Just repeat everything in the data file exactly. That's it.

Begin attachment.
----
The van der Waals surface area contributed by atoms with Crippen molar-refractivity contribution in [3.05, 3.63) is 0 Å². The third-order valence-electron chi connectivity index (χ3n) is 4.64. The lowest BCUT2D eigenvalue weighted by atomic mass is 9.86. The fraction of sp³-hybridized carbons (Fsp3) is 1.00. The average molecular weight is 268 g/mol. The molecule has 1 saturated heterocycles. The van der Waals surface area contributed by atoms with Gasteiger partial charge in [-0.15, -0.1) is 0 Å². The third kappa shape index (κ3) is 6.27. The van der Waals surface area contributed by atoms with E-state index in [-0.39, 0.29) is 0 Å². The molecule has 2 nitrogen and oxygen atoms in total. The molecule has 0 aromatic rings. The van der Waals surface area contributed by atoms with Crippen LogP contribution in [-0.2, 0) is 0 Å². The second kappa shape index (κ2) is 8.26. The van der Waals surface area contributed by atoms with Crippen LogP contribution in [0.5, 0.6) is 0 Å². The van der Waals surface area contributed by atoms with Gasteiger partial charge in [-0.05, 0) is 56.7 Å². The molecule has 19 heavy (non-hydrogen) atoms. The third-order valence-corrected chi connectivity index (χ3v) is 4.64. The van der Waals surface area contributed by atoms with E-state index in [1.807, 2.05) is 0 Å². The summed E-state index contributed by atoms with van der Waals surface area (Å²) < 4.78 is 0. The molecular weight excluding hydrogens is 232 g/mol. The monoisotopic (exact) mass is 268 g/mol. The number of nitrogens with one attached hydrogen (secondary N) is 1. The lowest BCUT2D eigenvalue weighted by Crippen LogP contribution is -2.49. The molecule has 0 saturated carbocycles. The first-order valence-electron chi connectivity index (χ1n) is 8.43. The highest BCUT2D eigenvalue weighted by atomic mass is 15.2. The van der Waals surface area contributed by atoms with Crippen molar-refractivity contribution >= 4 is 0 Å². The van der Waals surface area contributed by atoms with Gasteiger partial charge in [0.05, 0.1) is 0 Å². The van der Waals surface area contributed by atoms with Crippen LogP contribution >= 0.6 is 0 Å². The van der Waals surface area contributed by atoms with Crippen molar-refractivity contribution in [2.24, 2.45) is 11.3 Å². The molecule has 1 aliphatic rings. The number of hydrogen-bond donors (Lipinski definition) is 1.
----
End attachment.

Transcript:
The van der Waals surface area contributed by atoms with Crippen molar-refractivity contribution in [3.05, 3.63) is 0 Å². The third-order valence-electron chi connectivity index (χ3n) is 4.64. The lowest BCUT2D eigenvalue weighted by atomic mass is 9.86. The fraction of sp³-hybridized carbons (Fsp3) is 1.00. The average molecular weight is 268 g/mol. The molecule has 1 saturated heterocycles. The van der Waals surface area contributed by atoms with Gasteiger partial charge in [-0.15, -0.1) is 0 Å². The third kappa shape index (κ3) is 6.27. The van der Waals surface area contributed by atoms with E-state index in [-0.39, 0.29) is 0 Å². The molecule has 2 nitrogen and oxygen atoms in total. The molecule has 0 aromatic rings. The van der Waals surface area contributed by atoms with Crippen LogP contribution in [-0.2, 0) is 0 Å². The second kappa shape index (κ2) is 8.26. The van der Waals surface area contributed by atoms with Crippen LogP contribution in [0.5, 0.6) is 0 Å². The van der Waals surface area contributed by atoms with Gasteiger partial charge in [-0.05, 0) is 56.7 Å². The molecule has 19 heavy (non-hydrogen) atoms. The third-order valence-corrected chi connectivity index (χ3v) is 4.64. The van der Waals surface area contributed by atoms with E-state index in [1.807, 2.05) is 0 Å². The summed E-state index contributed by atoms with van der Waals surface area (Å²) < 4.78 is 0. The molecular weight excluding hydrogens is 232 g/mol. The monoisotopic (exact) mass is 268 g/mol. The number of nitrogens with one attached hydrogen (secondary N) is 1. The lowest BCUT2D eigenvalue weighted by Crippen LogP contribution is -2.49. The molecule has 0 saturated carbocycles. The first-order valence-electron chi connectivity index (χ1n) is 8.43. The highest BCUT2D eigenvalue weighted by atomic mass is 15.2. The van der Waals surface area contributed by atoms with Crippen molar-refractivity contribution >= 4 is 0 Å². The van der Waals surface area contributed by atoms with Gasteiger partial charge in [0.05, 0.1) is 0 Å². The van der Waals surface area contributed by atoms with Crippen LogP contribution >= 0.6 is 0 Å². The van der Waals surface area contributed by atoms with Crippen molar-refractivity contribution in [2.24, 2.45) is 11.3 Å². The molecule has 1 aliphatic rings. The number of hydrogen-bond donors (Lipinski definition) is 1.